The right has forcibly pushed, for decades now, the notion that “positive freedom” is automatically “more government and more taxes” and this knee-jerk reaction is even made by many of those at the bottom of the heap who without the benefits of “positive freedom” will always be poor simply because the fight to live any kind of life takes all their energy and resources. They have bought the right’s vision of “negative freedom” and swallowed it whole, along with the notion that “liberals” are snobbish elitists who will take away that freedom. The first time I heard a native Texan argue that he wasn’t entitled to healthcare since his lowly job as a waiter meant he couldn’t afford it all on his ownsome, my jaw dropped in anguish at this perversion of civilized values.

    Your definition is at the least misleading and at the worst dishonest and you, as a political science major, know that it is.

    Regards, Cernig

  7. Cernig says:

    James,

    Can you tell me how trampling peaceful protestors asking for a wage increase (the provision of health insurance) and then arresting them for blocking an intersection with their prone and bleeding bodies is any part of freedom? Or how brutally abusing those protestors while in custody and setting bail at ten times and more than that set for a murderer isn’t “limiting activity between consenting adults”?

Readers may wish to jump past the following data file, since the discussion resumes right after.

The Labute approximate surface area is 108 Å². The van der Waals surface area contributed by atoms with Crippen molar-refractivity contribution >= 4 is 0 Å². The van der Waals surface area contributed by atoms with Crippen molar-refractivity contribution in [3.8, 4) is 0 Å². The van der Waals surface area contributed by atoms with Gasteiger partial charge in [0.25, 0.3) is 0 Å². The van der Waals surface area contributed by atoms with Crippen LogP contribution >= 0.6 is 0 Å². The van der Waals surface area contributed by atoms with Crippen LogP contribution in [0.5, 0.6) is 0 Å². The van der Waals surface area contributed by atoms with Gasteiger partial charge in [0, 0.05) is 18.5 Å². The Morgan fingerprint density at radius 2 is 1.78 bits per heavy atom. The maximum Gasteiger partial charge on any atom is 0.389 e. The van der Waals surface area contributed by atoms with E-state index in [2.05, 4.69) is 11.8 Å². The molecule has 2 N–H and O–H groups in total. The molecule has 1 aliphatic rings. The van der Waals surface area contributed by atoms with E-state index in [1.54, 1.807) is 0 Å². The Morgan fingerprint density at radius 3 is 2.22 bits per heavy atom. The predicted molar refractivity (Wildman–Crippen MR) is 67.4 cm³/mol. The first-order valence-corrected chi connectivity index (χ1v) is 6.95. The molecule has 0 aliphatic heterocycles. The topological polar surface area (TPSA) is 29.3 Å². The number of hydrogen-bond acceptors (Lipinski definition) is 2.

While you are posting about grunting bodybuilders, all this is happening to Houston Janitors. Have a look at MyDD, Pandagon, Magikthize, Newshog and various other blogs for coverage.

    Cernig

  8. legion says:

    The argument is that if people are willing to work for less than X, they should be free to do so.

    True, but Olmstead is using the idea that some companies will break the current law by hiring people to work for less than X as a reason for repealing the minimum wage law altogether, which I don’t think is a valid argument by itself.

    Second, while I also agree that having a “black market society” isn’t a good thing, it’s Olmstead’s use of the “they’re gonna take our jobs” meme, coupled with that “I’m not gonna condemn illegals – oh wait, yes I am” business that I take issue with. There are certainly valid arguments against a federal minimum wage, but I don’t see Olmstead making them – just playing to people’s fears about immigrants & the gov’t’s infringement on personal corporate rights.